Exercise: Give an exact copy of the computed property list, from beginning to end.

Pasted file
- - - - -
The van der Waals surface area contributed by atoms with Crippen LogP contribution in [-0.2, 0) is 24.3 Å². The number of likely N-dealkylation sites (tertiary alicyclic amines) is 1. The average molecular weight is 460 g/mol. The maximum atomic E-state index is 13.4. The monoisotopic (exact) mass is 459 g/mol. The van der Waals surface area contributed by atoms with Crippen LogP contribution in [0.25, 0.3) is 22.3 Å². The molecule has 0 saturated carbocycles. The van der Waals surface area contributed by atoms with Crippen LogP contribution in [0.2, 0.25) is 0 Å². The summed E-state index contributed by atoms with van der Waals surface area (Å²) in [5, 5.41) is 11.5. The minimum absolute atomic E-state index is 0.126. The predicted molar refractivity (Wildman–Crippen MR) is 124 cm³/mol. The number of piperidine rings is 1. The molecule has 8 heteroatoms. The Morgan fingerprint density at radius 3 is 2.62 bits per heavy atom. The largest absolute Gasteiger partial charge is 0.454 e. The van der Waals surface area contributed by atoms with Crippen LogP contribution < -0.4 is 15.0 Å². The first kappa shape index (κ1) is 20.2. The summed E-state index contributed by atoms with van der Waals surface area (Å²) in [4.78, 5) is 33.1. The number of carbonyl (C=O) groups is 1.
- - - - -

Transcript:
The van der Waals surface area contributed by atoms with Crippen LogP contribution in [-0.2, 0) is 24.3 Å². The number of likely N-dealkylation sites (tertiary alicyclic amines) is 1. The average molecular weight is 460 g/mol. The maximum atomic E-state index is 13.4. The monoisotopic (exact) mass is 459 g/mol. The van der Waals surface area contributed by atoms with Crippen LogP contribution in [0.25, 0.3) is 22.3 Å². The molecule has 0 saturated carbocycles. The van der Waals surface area contributed by atoms with Crippen LogP contribution in [0.2, 0.25) is 0 Å². The summed E-state index contributed by atoms with van der Waals surface area (Å²) in [5, 5.41) is 11.5. The minimum absolute atomic E-state index is 0.126. The predicted molar refractivity (Wildman–Crippen MR) is 124 cm³/mol. The number of piperidine rings is 1. The molecule has 8 heteroatoms. The Morgan fingerprint density at radius 3 is 2.62 bits per heavy atom. The largest absolute Gasteiger partial charge is 0.454 e. The van der Waals surface area contributed by atoms with Crippen LogP contribution < -0.4 is 15.0 Å². The first kappa shape index (κ1) is 20.2. The summed E-state index contributed by atoms with van der Waals surface area (Å²) in [4.78, 5) is 33.1. The number of carbonyl (C=O) groups is 1.